I have a BlackBerry Bold and an iPhone 4G. I love my BlackBerry and have been using one form or another for many years. I also love my iPhone and have been using that for only a few months. The former is superior for work and messaging, although lacking in design. The latter is less competent for messaging, but flawlessly designed and fantastic for media consumption and apps.
What does any of this have to do with RPO? Just as 2010 seemed to be the year of the smartphone, in many ways, it was the same for Recruitment Process Outsourcing (RPO). They both bear a resemblance in many ways as emerging and evolving business models. We saw providers launch, expand, and enhance offerings. New companies emerged, and well-established ones faltered. Global partners and services grew and show promise, but are still immature and finding their way. Others continue to successfully build and execute domestically, rapidly ascending the HRO RPO Baker's Dozen.
RPO and smartphone market share grew nicely in 2010, with no sign of slowing down in 2011. They both passed the "early adopter" stage of the Maturity Curve and are disruptive in a mostly positive and meaningful way. In other words, they are here to stay. Why? Because they add value and are innovative.
Were there mistakes? Of course. That's the beauty of science and change. Providers and buyers both bear some burden of responsibility for errors, change management, and ultimately, successful course corrections. Many consultants make their living advising on these issues. They reveal a greater promise of improved productivity and effectiveness -- emphasis on promise -- even though they have a long way to go. Everyone likes the promise of something great, even if it comes with a few blemishes. (Can you say iPhone antenna issues? Already forgotten.)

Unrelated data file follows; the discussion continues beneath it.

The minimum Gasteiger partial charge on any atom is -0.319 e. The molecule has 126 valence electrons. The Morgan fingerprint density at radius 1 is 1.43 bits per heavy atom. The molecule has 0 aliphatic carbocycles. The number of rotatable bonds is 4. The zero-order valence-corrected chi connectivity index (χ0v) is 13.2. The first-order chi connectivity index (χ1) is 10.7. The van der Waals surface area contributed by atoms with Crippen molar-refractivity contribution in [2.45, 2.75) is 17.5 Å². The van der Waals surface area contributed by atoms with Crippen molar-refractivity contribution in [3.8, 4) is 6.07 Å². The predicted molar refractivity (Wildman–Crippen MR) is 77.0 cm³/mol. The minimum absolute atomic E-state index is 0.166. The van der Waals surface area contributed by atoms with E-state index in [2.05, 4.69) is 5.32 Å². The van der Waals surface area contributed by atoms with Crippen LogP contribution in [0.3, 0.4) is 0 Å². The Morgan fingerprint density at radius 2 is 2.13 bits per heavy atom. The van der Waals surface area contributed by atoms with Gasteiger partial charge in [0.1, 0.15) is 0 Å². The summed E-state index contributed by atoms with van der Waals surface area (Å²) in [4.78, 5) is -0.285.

My predictions for 2011? Expect more of the same. More RPO growth, mostly domestically, but global and in country expertise will improve. Consumers and critics should expect more hype, of course. Steve Jobs might be the most famous practitioner, but there's plenty to go around in RPO.
Expect more consolidation (read: mergers and joint ventures) amongst pure play RPO and larger staffing concerns. Of course China will continue to be a hot center for growth, along with APAC at large. Buyers and advisors are looking for stability and proof of operational maturity, especially second generation buyers. All of this largely depends one economic and job growth. Though, in some ways, a lack of it drives the promised value of scalability that RPOs are famous for selling (including us).
Companies that leverage the latest technology like Jobs2Web and embrace social media will excel, but only if they use them to maintain meaningful, real conversations and interaction. Last, and maybe most importantly, the expansion of workforce planning competencies and information management will be high on the agenda.
We discussed some of this trend at the 2010 RPO Summit in Las Vegas. The real objective is to provide value beyond tactics and streamlined operations, and deliver a strategic, measurable, competitive advantage through talent. At the end of the day, that's the promise of RPO.
This post was written by Doug Lubin, a successful Recruitment Process Outsourcing (RPO) Practice Leader and Consultant, who brings over a decade of expertise building sustainable solutions for clients and partners. Doug helps firms develop high performing talent acquisition and management strategies locally and globally. Learn more about Doug.